Tradition, tension, and transformation: a structuration analysis of a game warden service in transition

Authors: Sherblom, John1; Keränen, Lisa2; Withers, Lesley2

Source: Journal of Applied Communication Research, Volume 30, Number 2, May 2002 , pp. 143-162(20)

Publisher: Routledge, part of the Taylor & Francis Group

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Independence and competence define the traditional characteristics of a game warden. External pressure to transform the game warden service into a more culturally and ethnically diverse state law enforcement agency, however, creates tensions surrounding these characteristics in the organization's structurationally defined agency and reflexivity of law enforcement; duality of structure in office memos and citation counts; social integration and institutional reproduction of law enforcement training, use of decoys, and search and seizure procedures; and time-space distanciation of working a 40-hour week or having complete responsibility for a territory. The present study examined how these tensions interact with the traditional assumptions of independence and competence to transform the meaning of these characteristics, and of the game warden service itself.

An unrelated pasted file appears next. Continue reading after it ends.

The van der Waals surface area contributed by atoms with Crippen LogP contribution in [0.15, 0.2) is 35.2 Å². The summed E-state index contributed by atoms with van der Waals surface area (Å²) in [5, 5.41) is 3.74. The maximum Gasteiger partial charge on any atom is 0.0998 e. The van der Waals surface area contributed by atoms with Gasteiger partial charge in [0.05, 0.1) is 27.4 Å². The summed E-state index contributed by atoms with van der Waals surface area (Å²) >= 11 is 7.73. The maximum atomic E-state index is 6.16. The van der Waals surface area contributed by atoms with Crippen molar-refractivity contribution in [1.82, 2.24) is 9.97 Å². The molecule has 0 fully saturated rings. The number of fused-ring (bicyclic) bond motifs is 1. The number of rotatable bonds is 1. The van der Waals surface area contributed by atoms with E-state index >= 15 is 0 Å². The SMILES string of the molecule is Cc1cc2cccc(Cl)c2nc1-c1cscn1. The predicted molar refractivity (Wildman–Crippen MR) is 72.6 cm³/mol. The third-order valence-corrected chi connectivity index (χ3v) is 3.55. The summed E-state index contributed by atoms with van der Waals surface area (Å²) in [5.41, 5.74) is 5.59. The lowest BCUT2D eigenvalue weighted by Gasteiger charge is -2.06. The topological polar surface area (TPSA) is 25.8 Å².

Keywords: Agency; change; competence; distanciation; duality of structure; game warden; independence; institutional reproduction; reflexivity; social integration; structuration; tradition; transformation

Document Type: Research Article


Affiliations: 1: Department of Communication and Journalism, University of Maine 2: Rhetoric of science at the University of Pittsburgh

Publication date: May 1, 2002

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